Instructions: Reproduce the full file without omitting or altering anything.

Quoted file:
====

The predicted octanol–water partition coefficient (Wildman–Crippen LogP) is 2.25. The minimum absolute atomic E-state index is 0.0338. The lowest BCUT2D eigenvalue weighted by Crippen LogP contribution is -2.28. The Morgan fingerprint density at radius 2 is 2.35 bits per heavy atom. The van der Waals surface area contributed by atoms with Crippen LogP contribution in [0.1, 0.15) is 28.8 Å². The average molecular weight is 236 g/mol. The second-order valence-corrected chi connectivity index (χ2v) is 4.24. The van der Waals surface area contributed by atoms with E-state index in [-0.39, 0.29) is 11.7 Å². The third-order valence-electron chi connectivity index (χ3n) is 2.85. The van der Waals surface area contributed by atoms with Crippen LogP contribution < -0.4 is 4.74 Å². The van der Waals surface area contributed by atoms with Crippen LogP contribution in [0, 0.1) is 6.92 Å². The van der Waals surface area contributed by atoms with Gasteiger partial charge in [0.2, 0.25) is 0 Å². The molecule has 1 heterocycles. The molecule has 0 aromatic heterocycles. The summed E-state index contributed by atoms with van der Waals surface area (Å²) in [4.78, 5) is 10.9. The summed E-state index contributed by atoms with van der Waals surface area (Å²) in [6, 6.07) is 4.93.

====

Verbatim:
The predicted octanol–water partition coefficient (Wildman–Crippen LogP) is 2.25. The minimum absolute atomic E-state index is 0.0338. The lowest BCUT2D eigenvalue weighted by Crippen LogP contribution is -2.28. The Morgan fingerprint density at radius 2 is 2.35 bits per heavy atom. The van der Waals surface area contributed by atoms with Crippen LogP contribution in [0.1, 0.15) is 28.8 Å². The average molecular weight is 236 g/mol. The second-order valence-corrected chi connectivity index (χ2v) is 4.24. The van der Waals surface area contributed by atoms with E-state index in [-0.39, 0.29) is 11.7 Å². The third-order valence-electron chi connectivity index (χ3n) is 2.85. The van der Waals surface area contributed by atoms with Crippen LogP contribution < -0.4 is 4.74 Å². The van der Waals surface area contributed by atoms with Crippen LogP contribution in [0, 0.1) is 6.92 Å². The van der Waals surface area contributed by atoms with Gasteiger partial charge in [0.2, 0.25) is 0 Å². The molecule has 1 heterocycles. The molecule has 0 aromatic heterocycles. The summed E-state index contributed by atoms with van der Waals surface area (Å²) in [4.78, 5) is 10.9. The summed E-state index contributed by atoms with van der Waals surface area (Å²) in [6, 6.07) is 4.93.